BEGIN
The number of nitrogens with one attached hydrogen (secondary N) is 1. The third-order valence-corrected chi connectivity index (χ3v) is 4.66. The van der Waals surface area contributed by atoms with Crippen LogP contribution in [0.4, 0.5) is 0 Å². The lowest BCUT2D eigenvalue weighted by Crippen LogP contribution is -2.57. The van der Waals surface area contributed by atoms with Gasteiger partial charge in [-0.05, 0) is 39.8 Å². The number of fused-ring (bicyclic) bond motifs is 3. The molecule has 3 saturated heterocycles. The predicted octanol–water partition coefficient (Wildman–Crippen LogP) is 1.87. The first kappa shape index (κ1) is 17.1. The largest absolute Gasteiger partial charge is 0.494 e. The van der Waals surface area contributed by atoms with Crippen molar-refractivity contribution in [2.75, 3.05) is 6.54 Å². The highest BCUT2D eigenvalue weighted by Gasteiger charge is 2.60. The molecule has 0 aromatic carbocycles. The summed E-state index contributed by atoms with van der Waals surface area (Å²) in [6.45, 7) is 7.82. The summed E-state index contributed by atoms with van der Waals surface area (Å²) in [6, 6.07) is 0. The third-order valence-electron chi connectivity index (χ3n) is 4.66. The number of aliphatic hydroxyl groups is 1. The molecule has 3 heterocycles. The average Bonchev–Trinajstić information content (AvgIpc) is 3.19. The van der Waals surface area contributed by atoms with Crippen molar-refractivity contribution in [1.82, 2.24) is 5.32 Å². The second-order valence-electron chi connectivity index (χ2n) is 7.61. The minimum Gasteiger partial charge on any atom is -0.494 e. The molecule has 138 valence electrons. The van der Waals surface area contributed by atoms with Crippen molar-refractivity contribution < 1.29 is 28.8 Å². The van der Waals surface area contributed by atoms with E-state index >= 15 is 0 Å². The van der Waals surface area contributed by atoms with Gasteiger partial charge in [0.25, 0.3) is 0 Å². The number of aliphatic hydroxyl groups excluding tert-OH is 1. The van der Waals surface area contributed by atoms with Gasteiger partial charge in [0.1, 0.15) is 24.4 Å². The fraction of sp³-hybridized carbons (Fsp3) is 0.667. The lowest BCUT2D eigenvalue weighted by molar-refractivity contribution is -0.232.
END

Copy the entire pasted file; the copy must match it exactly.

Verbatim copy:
The number of nitrogens with one attached hydrogen (secondary N) is 1. The third-order valence-corrected chi connectivity index (χ3v) is 4.66. The van der Waals surface area contributed by atoms with Crippen LogP contribution in [0.4, 0.5) is 0 Å². The lowest BCUT2D eigenvalue weighted by Crippen LogP contribution is -2.57. The van der Waals surface area contributed by atoms with Gasteiger partial charge in [-0.05, 0) is 39.8 Å². The number of fused-ring (bicyclic) bond motifs is 3. The molecule has 3 saturated heterocycles. The predicted octanol–water partition coefficient (Wildman–Crippen LogP) is 1.87. The first kappa shape index (κ1) is 17.1. The largest absolute Gasteiger partial charge is 0.494 e. The van der Waals surface area contributed by atoms with Crippen molar-refractivity contribution in [2.75, 3.05) is 6.54 Å². The highest BCUT2D eigenvalue weighted by Gasteiger charge is 2.60. The molecule has 0 aromatic carbocycles. The summed E-state index contributed by atoms with van der Waals surface area (Å²) in [6.45, 7) is 7.82. The summed E-state index contributed by atoms with van der Waals surface area (Å²) in [6, 6.07) is 0. The third-order valence-electron chi connectivity index (χ3n) is 4.66. The number of aliphatic hydroxyl groups is 1. The molecule has 3 heterocycles. The average Bonchev–Trinajstić information content (AvgIpc) is 3.19. The van der Waals surface area contributed by atoms with Crippen molar-refractivity contribution in [1.82, 2.24) is 5.32 Å². The second-order valence-electron chi connectivity index (χ2n) is 7.61. The minimum Gasteiger partial charge on any atom is -0.494 e. The molecule has 138 valence electrons. The van der Waals surface area contributed by atoms with Crippen molar-refractivity contribution < 1.29 is 28.8 Å². The van der Waals surface area contributed by atoms with E-state index >= 15 is 0 Å². The van der Waals surface area contributed by atoms with Gasteiger partial charge in [0.25, 0.3) is 0 Å². The number of aliphatic hydroxyl groups excluding tert-OH is 1. The van der Waals surface area contributed by atoms with Gasteiger partial charge in [0.1, 0.15) is 24.4 Å². The fraction of sp³-hybridized carbons (Fsp3) is 0.667. The lowest BCUT2D eigenvalue weighted by molar-refractivity contribution is -0.232.